On Monday, 9th August, the UN Intergovernmental Panel on Climate Change (IPCC) released a scathing report which UN Secretary General Antonio Guterres referred to as “code red for humanity”. The Asia Pacific region is facing a disastrous increase in floods, storms, heatwaves, droughts and air pollution. “Code red” is certainly being witnessed now in full force and we must account for the unequal impact of climate change around the globe, particularly on the most vulnerable communities concentrated in the Global South.
Of these, Pakistan is currently among the worst-faring with regard to the climate crisis. In 2020, the New York Times referred to Pakistan as the “fifth most climate vulnerable nation in the world”. Furthermore, the Climate Risk Country Profile — a joint study conducted by the World Bank and Asian Development Bank earlier this very year — concluded that Pakistan is facing an increasing rate of annual warming, even greater than the global average.
With climate now a frontline crisis, we must consider those most harshly affected by present and future disasters i.e. children. Apart from being the worst affected group, children are also the most marginalised since they have least say in policies related to a crisis that is and will continue to affect them in times to come. Without immediate action to create more awareness and empower children in Pakistan, the possibility of maintaining a liveable world for them is bleak. So how can this be achieved? Key investments need to be made in the education sector with special emphasis given to climate change in a modern context. This type of education has now become a necessity and should ideally be structured according to the IPCC’s findings on modern-day climate issues plaguing the Asian Pacific region and Pakistan. Climate education should also include sustainable development solutions. Even the most well reputed of educational institutions at the secondary or even higher level in Pakistan do not yet offer any in-depth study of modern environmental issues and sustainability especially in a localised context. It is imperative for the Ministry of Climate Change to work alongside schools to develop a climate curriculum specific to each age group. This should include basic science of climate change, sustainable alternatives, and the humanitarian and political side of the crisis as well.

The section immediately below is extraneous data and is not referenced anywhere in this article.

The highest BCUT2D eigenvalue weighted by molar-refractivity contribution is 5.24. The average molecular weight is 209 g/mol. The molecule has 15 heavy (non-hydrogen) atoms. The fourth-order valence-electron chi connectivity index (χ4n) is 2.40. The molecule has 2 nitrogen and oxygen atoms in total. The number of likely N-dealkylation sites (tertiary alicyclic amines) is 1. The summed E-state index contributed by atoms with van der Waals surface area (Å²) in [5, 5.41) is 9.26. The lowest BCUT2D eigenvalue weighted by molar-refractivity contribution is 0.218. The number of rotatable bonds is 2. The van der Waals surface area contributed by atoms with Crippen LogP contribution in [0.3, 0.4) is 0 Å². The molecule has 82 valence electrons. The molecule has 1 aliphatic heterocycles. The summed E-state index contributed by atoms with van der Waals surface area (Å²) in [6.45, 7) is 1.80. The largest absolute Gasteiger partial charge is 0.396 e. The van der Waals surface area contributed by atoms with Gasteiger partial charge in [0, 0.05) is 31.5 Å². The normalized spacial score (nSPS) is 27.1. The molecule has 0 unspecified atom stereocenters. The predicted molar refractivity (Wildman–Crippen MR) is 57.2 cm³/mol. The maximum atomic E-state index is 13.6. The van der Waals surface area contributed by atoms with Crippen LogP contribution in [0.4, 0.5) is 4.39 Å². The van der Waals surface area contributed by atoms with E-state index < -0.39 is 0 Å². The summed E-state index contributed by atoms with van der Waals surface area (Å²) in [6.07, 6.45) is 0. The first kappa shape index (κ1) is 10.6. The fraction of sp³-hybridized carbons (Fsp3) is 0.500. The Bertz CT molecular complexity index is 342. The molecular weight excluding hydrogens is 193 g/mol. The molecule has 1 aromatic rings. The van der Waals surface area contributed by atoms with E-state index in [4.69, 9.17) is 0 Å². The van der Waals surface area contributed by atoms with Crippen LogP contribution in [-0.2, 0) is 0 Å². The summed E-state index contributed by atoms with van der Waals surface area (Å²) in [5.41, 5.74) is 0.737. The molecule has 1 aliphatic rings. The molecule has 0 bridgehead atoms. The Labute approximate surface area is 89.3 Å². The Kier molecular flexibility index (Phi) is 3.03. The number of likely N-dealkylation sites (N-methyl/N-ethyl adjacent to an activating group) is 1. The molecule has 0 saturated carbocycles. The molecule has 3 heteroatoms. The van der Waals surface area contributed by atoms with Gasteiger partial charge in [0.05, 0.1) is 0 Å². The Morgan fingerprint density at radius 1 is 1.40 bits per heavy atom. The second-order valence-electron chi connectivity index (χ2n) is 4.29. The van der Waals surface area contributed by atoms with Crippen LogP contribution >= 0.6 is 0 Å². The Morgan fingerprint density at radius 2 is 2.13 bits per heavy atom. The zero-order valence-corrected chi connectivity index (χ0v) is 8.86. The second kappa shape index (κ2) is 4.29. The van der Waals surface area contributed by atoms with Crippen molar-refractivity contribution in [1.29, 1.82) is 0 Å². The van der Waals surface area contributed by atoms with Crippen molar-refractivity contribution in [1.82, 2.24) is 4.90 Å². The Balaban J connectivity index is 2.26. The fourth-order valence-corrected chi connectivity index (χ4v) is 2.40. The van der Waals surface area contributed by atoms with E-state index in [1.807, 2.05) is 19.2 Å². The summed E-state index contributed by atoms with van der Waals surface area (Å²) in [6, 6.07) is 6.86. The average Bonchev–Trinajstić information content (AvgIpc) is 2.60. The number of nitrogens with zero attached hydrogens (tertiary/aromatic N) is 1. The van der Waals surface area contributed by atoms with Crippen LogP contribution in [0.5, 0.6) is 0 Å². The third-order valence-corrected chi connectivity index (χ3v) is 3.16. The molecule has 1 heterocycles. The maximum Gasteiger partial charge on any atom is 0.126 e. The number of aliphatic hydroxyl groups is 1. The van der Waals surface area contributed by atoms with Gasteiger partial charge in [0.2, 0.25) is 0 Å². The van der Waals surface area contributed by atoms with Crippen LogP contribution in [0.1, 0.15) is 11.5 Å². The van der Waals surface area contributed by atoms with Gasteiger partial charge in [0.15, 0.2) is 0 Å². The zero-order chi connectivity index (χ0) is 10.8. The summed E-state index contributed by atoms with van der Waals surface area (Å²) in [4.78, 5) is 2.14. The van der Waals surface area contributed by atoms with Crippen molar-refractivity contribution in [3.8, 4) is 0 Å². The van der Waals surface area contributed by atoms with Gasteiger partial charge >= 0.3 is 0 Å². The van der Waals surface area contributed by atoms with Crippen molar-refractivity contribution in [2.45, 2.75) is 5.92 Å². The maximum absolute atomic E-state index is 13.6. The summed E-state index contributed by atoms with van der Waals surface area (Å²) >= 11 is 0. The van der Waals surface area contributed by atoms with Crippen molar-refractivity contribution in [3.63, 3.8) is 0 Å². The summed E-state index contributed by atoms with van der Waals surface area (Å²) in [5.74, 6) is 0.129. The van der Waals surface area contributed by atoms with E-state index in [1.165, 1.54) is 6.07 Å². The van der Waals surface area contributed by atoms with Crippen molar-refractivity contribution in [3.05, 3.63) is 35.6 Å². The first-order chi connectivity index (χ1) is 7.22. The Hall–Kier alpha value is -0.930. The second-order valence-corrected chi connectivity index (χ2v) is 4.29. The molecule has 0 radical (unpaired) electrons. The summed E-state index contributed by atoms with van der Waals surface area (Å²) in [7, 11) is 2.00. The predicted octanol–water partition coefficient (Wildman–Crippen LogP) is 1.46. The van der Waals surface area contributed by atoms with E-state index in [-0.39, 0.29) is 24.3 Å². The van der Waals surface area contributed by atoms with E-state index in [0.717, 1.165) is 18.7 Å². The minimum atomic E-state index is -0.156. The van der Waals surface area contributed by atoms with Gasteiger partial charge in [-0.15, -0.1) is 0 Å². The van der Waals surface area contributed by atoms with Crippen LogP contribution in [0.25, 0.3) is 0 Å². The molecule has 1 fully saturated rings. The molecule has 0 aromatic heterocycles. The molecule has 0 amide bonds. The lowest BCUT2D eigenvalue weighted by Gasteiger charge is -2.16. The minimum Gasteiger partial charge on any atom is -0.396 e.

Small steps are certainly underway as of late in Pakistan. In June, the Ministry of Climate Change announced its partnership with Save the Children Pakistan in launching its Red Alert campaign about climate change and environmental conservation in the country. Pakistan also hosted the World Environment Day 2020 this year and highlighted some of its key initiatives taken to combat the effects of climate change. These included the 10 Billion Tree initiative to restore mangroves and forests, and plant more trees in urban areas. So, it is not to say that Pakistan’s efforts have gone amiss, but in light of the most recent IPCC report and the lack of children’s representation, a more targeted plan must be made. For this, inclusive and informative activities for children should become more widespread and regularly convened at the national level for state and private schools. Campaigns of writing, research, art and music paired with activism are easily implementable. Local organisations such as “Climate Action Now” have already been successfully piloting youth-led climate marches in Pakistan. Collective initiatives with such bodies can help create a sense of “informed activism”. This will be a great way to attract young minds towards climate-related issues of the day.
More than anything, campaigns and activities along with formal education should teach children that it is their right to demand their own protection. Creating a liveable planet for today’s children will begin only with informing and including them in the fight against climate change.
Published in The Express Tribune, August 25th, 2021.